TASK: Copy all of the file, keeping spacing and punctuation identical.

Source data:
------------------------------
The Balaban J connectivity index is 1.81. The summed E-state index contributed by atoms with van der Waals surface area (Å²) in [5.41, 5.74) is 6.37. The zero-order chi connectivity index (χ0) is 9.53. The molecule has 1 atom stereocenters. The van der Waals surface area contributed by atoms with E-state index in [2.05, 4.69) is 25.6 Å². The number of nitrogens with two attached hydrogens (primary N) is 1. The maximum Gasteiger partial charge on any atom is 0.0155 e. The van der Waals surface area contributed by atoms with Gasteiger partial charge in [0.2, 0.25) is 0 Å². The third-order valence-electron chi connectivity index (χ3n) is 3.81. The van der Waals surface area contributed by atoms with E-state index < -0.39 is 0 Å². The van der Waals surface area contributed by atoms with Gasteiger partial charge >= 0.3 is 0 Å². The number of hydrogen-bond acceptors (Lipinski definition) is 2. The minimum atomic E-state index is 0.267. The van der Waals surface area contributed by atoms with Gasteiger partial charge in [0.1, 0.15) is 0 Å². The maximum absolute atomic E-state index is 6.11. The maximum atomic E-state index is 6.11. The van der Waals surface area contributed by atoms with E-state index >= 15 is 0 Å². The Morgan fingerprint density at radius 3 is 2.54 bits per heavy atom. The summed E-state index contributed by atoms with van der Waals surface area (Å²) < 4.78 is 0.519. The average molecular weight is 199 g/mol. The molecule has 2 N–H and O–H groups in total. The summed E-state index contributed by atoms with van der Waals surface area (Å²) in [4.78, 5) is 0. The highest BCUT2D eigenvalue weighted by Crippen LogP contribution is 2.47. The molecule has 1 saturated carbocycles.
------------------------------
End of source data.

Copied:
The Balaban J connectivity index is 1.81. The summed E-state index contributed by atoms with van der Waals surface area (Å²) in [5.41, 5.74) is 6.37. The zero-order chi connectivity index (χ0) is 9.53. The molecule has 1 atom stereocenters. The van der Waals surface area contributed by atoms with E-state index in [2.05, 4.69) is 25.6 Å². The number of nitrogens with two attached hydrogens (primary N) is 1. The maximum Gasteiger partial charge on any atom is 0.0155 e. The van der Waals surface area contributed by atoms with Gasteiger partial charge in [0.2, 0.25) is 0 Å². The third-order valence-electron chi connectivity index (χ3n) is 3.81. The van der Waals surface area contributed by atoms with E-state index < -0.39 is 0 Å². The van der Waals surface area contributed by atoms with Gasteiger partial charge >= 0.3 is 0 Å². The number of hydrogen-bond acceptors (Lipinski definition) is 2. The minimum atomic E-state index is 0.267. The van der Waals surface area contributed by atoms with Gasteiger partial charge in [0.1, 0.15) is 0 Å². The maximum absolute atomic E-state index is 6.11. The maximum atomic E-state index is 6.11. The van der Waals surface area contributed by atoms with E-state index >= 15 is 0 Å². The Morgan fingerprint density at radius 3 is 2.54 bits per heavy atom. The summed E-state index contributed by atoms with van der Waals surface area (Å²) < 4.78 is 0.519. The average molecular weight is 199 g/mol. The molecule has 2 N–H and O–H groups in total. The summed E-state index contributed by atoms with van der Waals surface area (Å²) in [4.78, 5) is 0. The highest BCUT2D eigenvalue weighted by Crippen LogP contribution is 2.47. The molecule has 1 saturated carbocycles.